The WHO Ageing Data Portal brings together data on available global indicators relevant to monitoring the health and well-being of people aged 60 years andover. Through maps, charts and tables, the portal offers tailored options for visualization and analysis of the data. The portal provides prevalence data for low back pain in older people.

WHO response

Rehabilitation 2030

WHO launched the Rehabilitation 2030 initiative in 2017 to draw attention to the profound unmet need for rehabilitation worldwide, and to highlight the importance of strengthening rehabilitation in health systems. The initiative marks a new strategicapproach for the global rehabilitation community by emphasizing that:

  • Rehabilitation is an essential health service and crucial for achieving universal health coverage.
  • Rehabilitation should be available for all the population, through all stages of the life course and along the continuum of care. This includes all people with musculoskeletal conditions.
  • Efforts to strengthen rehabilitation should be directed towards supporting health systems as a whole and integrating rehabilitation into all levels of health care.

The Rehabilitation 2030 initiative was launched to support countries to respond to existing rehabilitation needs, including of people with musculoskeletal conditions, as well as the forecasted increase arising from health and demographic trends. Rehabilitationis often not a political priority in countries and thus continues to be under-resourced. As a result, the rehabilitation needs of individuals continues to go unmet, leading to an exacerbation of their condition, lifelong consequences and inequities inhealth outcomes. Further information about the Rehabilitation 2030 initiative can be foundhere.

(Video) Musculoskeletal disorders – An introduction

WHO is also developing a Package of Interventions for Rehabilitation including the following musculoskeletal conditions: low back pain, osteoarthritis, rheumatoid arthritis, sarcopenia, fractures in the extremities, and amputation. Each package will containa list of essential interventions for rehabilitation and the resources required to deliver them safely and effectively. These interventions will be relevant for people at all stages of life, along the continuum of care, across all service deliveryplatforms, and across all world regions, with a specific focus on low- and middle-resource contexts.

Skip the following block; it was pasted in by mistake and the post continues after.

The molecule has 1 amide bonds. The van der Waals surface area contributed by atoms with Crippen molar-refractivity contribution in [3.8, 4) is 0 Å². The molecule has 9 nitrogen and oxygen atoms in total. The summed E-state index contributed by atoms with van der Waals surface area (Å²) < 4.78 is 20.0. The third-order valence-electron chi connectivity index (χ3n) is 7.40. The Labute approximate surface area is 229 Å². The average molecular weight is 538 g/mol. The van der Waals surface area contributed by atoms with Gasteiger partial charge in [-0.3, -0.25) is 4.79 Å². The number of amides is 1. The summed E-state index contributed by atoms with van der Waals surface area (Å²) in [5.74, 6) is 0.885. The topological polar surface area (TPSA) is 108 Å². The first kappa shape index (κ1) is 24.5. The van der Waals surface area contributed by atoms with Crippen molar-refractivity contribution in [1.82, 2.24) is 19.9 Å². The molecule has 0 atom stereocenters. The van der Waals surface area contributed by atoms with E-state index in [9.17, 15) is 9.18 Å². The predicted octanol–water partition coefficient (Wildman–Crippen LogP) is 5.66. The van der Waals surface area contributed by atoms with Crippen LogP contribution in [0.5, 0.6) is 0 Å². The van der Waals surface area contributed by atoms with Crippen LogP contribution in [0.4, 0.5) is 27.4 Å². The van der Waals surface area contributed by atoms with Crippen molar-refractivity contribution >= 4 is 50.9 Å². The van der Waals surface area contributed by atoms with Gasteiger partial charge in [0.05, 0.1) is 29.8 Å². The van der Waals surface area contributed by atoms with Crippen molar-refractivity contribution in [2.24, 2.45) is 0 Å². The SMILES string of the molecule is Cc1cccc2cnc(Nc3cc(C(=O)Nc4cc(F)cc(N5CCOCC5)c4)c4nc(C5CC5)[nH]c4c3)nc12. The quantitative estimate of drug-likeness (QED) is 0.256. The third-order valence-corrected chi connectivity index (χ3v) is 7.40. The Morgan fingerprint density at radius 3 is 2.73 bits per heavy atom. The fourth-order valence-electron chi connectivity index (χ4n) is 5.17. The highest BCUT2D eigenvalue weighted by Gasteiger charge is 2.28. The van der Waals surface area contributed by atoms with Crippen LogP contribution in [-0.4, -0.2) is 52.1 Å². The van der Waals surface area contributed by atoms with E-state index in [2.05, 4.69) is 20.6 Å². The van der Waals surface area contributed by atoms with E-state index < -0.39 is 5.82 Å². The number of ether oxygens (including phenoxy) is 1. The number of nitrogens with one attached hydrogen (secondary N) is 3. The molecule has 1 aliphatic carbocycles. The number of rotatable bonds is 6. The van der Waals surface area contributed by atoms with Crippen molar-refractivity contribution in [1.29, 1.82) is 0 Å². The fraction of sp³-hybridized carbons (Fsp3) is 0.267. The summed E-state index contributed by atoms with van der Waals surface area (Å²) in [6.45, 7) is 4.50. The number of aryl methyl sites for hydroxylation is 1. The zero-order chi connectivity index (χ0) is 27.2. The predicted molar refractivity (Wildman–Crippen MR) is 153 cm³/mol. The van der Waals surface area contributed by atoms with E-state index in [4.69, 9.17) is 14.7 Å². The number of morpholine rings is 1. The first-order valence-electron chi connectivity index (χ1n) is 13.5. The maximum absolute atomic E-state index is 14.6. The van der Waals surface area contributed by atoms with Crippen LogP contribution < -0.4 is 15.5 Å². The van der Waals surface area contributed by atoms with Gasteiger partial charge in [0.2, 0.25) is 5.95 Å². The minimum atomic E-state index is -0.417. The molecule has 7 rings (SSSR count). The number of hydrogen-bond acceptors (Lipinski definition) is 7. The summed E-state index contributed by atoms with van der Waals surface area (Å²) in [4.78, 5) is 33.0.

The main target users of the Package of Interventions for Rehabilitation are Ministries of Health that can use this resource to plan and budget the integration of rehabilitation in their national health services. Other target users that may benefit fromthe Package of Interventions for Rehabilitation include researchers to identify rehabilitation research gaps; academics to develop curricula for the training of rehabilitation professionals; and service providers to plan and implement specific interventionsin their rehabilitation programmes.

More about the Package of Interventions for Rehabilitation of musculoskeletal conditions can be foundhere.

Integrated Care for Older People (ICOPE)

(Video) The Institute of Musculoskeletal Health

Integrated care for older people (ICOPE) reflects a continuum of care that helps to reorient health and social services towards a more person-centred and coordinated model of care to optimize older people’s intrinsic capacity (physical and mentalcapacities) and functional ability. Locomotor (musculoskeletal) capacity is a key component of intrinsic capacity. Delivery of integrated care and primary health services responsive to older people is one of the action areas of UN Decade of Healthy Ageing (2021–2030).WHO has developed tools to support countries for implementation of the ICOPE approach that include:

  1. guidelines on community-level interventions to manage declines in intrinsic capacity, including evidence to improve mobility;
  2. ICOPE handbook: including specific pathways for mobility loss/impaired locomotor capacity; and
  3. ICOPE implementation framework: guidance for systems and services.

WHO is currently developing evidence-based clinical guidelinesfor non-surgical management of chronic primary low back pain for adults. The recommendations to manage chronic primary low back pain will be integrated into ICOPE handbook.

1. Cieza, A., Causey, K., Kamenov, K., Hanson, S. W., Chatterji, S., & Vos, T. (2021). Global estimates of the need for rehabilitation based on the Global Burden of Disease study 2019: a systematic analysis for the Global Burden of Disease Study 2019. The Lancet, 396(10267), 2006–2017.

2. Williams A, Kamper SJ, Wiggers JH, O'Brien KM, Lee H, Wolfenden L, Yoong SL, Robson E, McAuley JH, Hartvigsen J, Williams CM. Musculoskeletal conditions may increase the risk of chronic disease: a systematic review and meta-analysis of cohort studies. BMC Medicine 2018;16:167

(Video) The Facts About Musculoskeletal Health

3. Hartvigsen J, Hancock MJ, Kongsted A, et al. What low back pain is and why we need to pay attention. Lancet 2018; 391: 2356–67.